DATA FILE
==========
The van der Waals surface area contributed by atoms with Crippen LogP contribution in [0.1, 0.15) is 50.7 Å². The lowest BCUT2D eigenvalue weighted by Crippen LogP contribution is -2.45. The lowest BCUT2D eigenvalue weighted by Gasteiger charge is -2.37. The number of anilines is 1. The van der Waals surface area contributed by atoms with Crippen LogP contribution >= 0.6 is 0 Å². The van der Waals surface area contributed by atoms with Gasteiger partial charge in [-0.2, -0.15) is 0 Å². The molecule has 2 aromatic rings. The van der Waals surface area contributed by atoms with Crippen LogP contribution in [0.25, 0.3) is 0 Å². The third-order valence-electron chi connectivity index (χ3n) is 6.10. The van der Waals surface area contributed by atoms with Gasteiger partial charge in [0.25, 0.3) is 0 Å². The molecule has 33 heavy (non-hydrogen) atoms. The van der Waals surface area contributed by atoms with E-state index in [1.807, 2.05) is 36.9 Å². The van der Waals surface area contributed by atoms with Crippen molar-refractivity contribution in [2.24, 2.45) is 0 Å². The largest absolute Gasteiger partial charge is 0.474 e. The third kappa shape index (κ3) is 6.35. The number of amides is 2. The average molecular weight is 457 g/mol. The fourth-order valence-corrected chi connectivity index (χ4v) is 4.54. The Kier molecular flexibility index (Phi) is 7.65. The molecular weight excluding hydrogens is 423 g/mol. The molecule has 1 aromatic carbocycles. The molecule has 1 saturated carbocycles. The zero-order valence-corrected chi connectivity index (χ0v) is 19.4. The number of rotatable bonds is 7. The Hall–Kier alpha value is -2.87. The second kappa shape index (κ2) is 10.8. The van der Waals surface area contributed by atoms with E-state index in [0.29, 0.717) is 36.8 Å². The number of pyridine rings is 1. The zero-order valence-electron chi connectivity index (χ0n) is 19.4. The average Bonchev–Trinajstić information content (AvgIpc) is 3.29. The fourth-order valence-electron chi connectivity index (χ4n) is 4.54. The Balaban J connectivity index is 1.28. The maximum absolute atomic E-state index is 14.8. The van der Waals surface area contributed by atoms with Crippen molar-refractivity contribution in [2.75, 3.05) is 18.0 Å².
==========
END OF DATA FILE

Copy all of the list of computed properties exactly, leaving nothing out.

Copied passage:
The van der Waals surface area contributed by atoms with Crippen LogP contribution in [0.1, 0.15) is 50.7 Å². The lowest BCUT2D eigenvalue weighted by Crippen LogP contribution is -2.45. The lowest BCUT2D eigenvalue weighted by Gasteiger charge is -2.37. The number of anilines is 1. The van der Waals surface area contributed by atoms with Crippen LogP contribution >= 0.6 is 0 Å². The van der Waals surface area contributed by atoms with Gasteiger partial charge in [-0.2, -0.15) is 0 Å². The molecule has 2 aromatic rings. The van der Waals surface area contributed by atoms with Crippen LogP contribution in [0.25, 0.3) is 0 Å². The third-order valence-electron chi connectivity index (χ3n) is 6.10. The van der Waals surface area contributed by atoms with Gasteiger partial charge in [0.25, 0.3) is 0 Å². The molecule has 33 heavy (non-hydrogen) atoms. The van der Waals surface area contributed by atoms with E-state index in [1.807, 2.05) is 36.9 Å². The van der Waals surface area contributed by atoms with Crippen molar-refractivity contribution in [2.24, 2.45) is 0 Å². The largest absolute Gasteiger partial charge is 0.474 e. The third kappa shape index (κ3) is 6.35. The number of amides is 2. The average molecular weight is 457 g/mol. The fourth-order valence-corrected chi connectivity index (χ4v) is 4.54. The Kier molecular flexibility index (Phi) is 7.65. The molecular weight excluding hydrogens is 423 g/mol. The molecule has 1 aromatic carbocycles. The molecule has 1 saturated carbocycles. The zero-order valence-corrected chi connectivity index (χ0v) is 19.4. The number of rotatable bonds is 7. The Hall–Kier alpha value is -2.87. The second kappa shape index (κ2) is 10.8. The van der Waals surface area contributed by atoms with E-state index in [0.29, 0.717) is 36.8 Å². The number of pyridine rings is 1. The zero-order valence-electron chi connectivity index (χ0n) is 19.4. The average Bonchev–Trinajstić information content (AvgIpc) is 3.29. The fourth-order valence-electron chi connectivity index (χ4n) is 4.54. The Balaban J connectivity index is 1.28. The maximum absolute atomic E-state index is 14.8. The van der Waals surface area contributed by atoms with Crippen molar-refractivity contribution in [2.75, 3.05) is 18.0 Å².